Sidney Ponson is, once again, looking for work

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Yesterday the Royals designated Sidney Ponson for assignment after he went 1-7 with a 7.36 ERA in 58.2 innings.
What’s amazing about Ponson is that he’s pitched for seven different teams during the past seven seasons, including two stints with both the Orioles and Yankees, yet hasn’t had an ERA below 5.00 since way back in 2003, when he went 17-12 with a 3.75 ERA in 216 innings as a 26-year-old. Since then he’s 33-48 with a 5.82 ERA in 663 innings, including yearly ERAs of 5.30, 6.21, 6.25, 6.93, 5.04, and now 7.36.
Along with the horrible pitching he also comes along with plenty of baggage, yet every year he latches on with another team or two before they come to their senses and cut him loose. At this point there’s no possible reason for a major-league team to give Ponson a roster spot, let alone a place in the rotation, but then again that’s been true for years now and he keeps getting paid handsomely to basically throw batting practice for a few months while dozens of far more capable pitchers rot in the minors.
Seriously, throw a dart at a Triple-A roster and more likely than not you’ll hit someone who can out-pitch Ponson. Does he have a collection of photographs depicting every single big-league general manager in some sort of compromising position and just randomly pulls a picture out whenever he needs a new gig? Every year some major-league team that spends millions of dollars employing experts on evaluating baseball talent signs Ponson and lets him lose a bunch of games while posting a 6.00 ERA.
One of the oft-repeated criticisms when it comes to stats-based analysis is that scouts, managers, and “baseball men” have an eye for talent that simply goes beyond numbers. While certainly true in many instances, Ponson is a prime example of why that isn’t always a positive thing. Based strictly on stats Ponson should have been out of baseball four years and six teams ago, and for all the bad moves made by all the misguided teams his continued presence in the big leagues is the most mind-boggling to me.sidneyponson.jpg

Cardinals walk off on controversial double by Yadier Molina

SAN FRANCISCO, CA - SEPTEMBER 15:  Yadier Molina #4 of the St. Louis Cardinals reacts after he was called out on strike against the San Francisco Giants in the top of the six inning at AT&T Park on September 15, 2016 in San Francisco, California.  (Photo by Thearon W. Henderson/Getty Images)
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Update (11:09 PM EDT):

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From unlucky to lucky, the Cardinals maintained their position in the National League Wild Card race with walk-off victory over the Reds on Thursday night.

The Cardinals went into the top of the ninth with a 3-2 lead over the Reds, but saw the game tied when Scott Schebler dribbled a two-strike, two out ground ball down the third base line. It seemed as if the baseball gods had turned their backs on the Cardinals.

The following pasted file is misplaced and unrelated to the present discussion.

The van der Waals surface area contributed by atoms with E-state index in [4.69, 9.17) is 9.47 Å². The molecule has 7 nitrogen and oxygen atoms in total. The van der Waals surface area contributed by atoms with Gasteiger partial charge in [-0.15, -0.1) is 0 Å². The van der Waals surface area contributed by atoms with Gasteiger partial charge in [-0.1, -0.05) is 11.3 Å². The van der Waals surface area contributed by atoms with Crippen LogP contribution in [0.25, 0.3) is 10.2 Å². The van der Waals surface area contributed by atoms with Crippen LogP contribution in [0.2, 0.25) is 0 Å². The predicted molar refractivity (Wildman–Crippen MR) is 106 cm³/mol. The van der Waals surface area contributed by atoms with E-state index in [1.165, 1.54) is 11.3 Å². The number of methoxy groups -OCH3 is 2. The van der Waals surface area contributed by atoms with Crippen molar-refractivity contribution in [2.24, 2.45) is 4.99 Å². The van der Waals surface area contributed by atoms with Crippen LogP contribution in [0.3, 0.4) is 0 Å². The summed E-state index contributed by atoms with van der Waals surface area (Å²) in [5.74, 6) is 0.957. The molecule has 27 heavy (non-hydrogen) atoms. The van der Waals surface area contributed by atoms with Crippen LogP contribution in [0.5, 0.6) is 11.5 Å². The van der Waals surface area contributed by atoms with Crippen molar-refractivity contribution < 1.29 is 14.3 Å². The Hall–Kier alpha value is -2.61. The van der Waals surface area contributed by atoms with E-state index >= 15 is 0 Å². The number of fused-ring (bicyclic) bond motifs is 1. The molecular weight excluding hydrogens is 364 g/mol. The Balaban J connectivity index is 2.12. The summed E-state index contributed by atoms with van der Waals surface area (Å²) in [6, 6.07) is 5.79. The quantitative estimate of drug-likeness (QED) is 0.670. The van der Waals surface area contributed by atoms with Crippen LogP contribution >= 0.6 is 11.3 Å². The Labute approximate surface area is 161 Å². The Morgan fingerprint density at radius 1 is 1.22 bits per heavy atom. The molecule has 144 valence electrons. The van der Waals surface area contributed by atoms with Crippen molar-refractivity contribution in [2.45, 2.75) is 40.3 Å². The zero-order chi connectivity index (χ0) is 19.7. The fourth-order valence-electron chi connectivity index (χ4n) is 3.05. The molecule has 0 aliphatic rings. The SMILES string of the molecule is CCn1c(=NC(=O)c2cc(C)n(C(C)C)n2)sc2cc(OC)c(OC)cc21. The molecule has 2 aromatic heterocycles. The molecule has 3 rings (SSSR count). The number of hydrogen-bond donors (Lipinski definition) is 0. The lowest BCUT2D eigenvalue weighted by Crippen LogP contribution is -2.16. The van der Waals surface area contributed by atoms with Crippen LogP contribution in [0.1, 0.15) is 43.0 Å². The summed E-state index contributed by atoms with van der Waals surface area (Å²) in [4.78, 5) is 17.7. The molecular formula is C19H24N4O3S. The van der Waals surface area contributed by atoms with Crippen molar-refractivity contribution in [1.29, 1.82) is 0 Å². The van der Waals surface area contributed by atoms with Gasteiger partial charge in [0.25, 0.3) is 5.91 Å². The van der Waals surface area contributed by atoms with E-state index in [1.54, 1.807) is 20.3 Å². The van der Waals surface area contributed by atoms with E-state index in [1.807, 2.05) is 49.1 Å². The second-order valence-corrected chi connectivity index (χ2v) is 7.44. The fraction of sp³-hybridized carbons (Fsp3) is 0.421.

In the bottom of the ninth against reliever Blake Wood, Matt Carpenter drew a one-out walk. Randal Grichuk then struck out, leaving all of the Cardinals’ hopes on Yadier Molina. Molina went ahead 2-0 in the count, then ripped a 95 MPH fastball to left field. The ball bounced high and over the left field fence for what seemed like an obvious ground-rule double. Carpenter motored around third base and scored the winning run.

The Cardinals poured onto the field in celebration and the umpires walked off the field. Manager Bryan Price wanted to have the play reviewed, but when he went onto the field, the umpires were nowhere to be found. Price chased after them but to no avail. As the Cardinals left the field and the stadium emptied, the Reds remained in the dugout. The Reds’ relievers were left in a bit of purgatory, standing aimlessly in left field after exiting the bullpen. Finally, the game was announced as complete over the P.A. system at Busch Stadium. The results are great if you’re a Cardinals fan, but terrible if you’re a Mets or Giants fan.

As Jon Morosi points out, the rules clearly state that the signage above the fence in left field is out of the field of play. The umpires got it wrong.

Price, however, also took too long to speak to the umpires. Per Derrick Goold of the St. Louis Post-Dispatch:

If this happened between two teams playing a meaningless game, it would’ve been a lot easier to swallow, but Thursday’s Reds-Cardinals game had implications on not only the Cardinals’ future, but the Mets’ and Giants’ as well.

Freddie Freeman’s hitting streak ends at 30 games

ATLANTA, GA - SEPTEMBER 28:  First baseman Freddie Freeman #5 of the Atlanta Braves hits a single in the sixth inning to extend his hitting streak to 30 games during the game against the Philadelphia Phillies at Turner Field on September 28, 2016 in Atlanta, Georgia.  (Photo by Mike Zarrilli/Getty Images)
Mike Zarrilli/Getty Images
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Braves first baseman Freddie Freeman went 0-for-4 during Thursday’s win against the Phillies, snapping his hitting streak at 30 games. It marked the longest hitting streak of the 2016 season. Freeman’s streak of 46 consecutive games reaching base safely ended as well.

The longest hitting streak in Atlanta Braves history belongs to Dan Uggla, who hit in 33 consecutive games in 2011. Tommy Holmes hit in 37 straight for the Boston Braves in 1945.

During his hitting streak, Freeman hit .384/.485/.670 with 11 doubles, seven home runs, 27 RBI, and 26 runs scored in 136 plate appearances. That padded what were already very strong numbers on the season. After Thursday’s game, Freeman is overall batting .306/.404/.572 with 33 home runs, 88 RBI< and 101 runs scored in 677 plate appearances.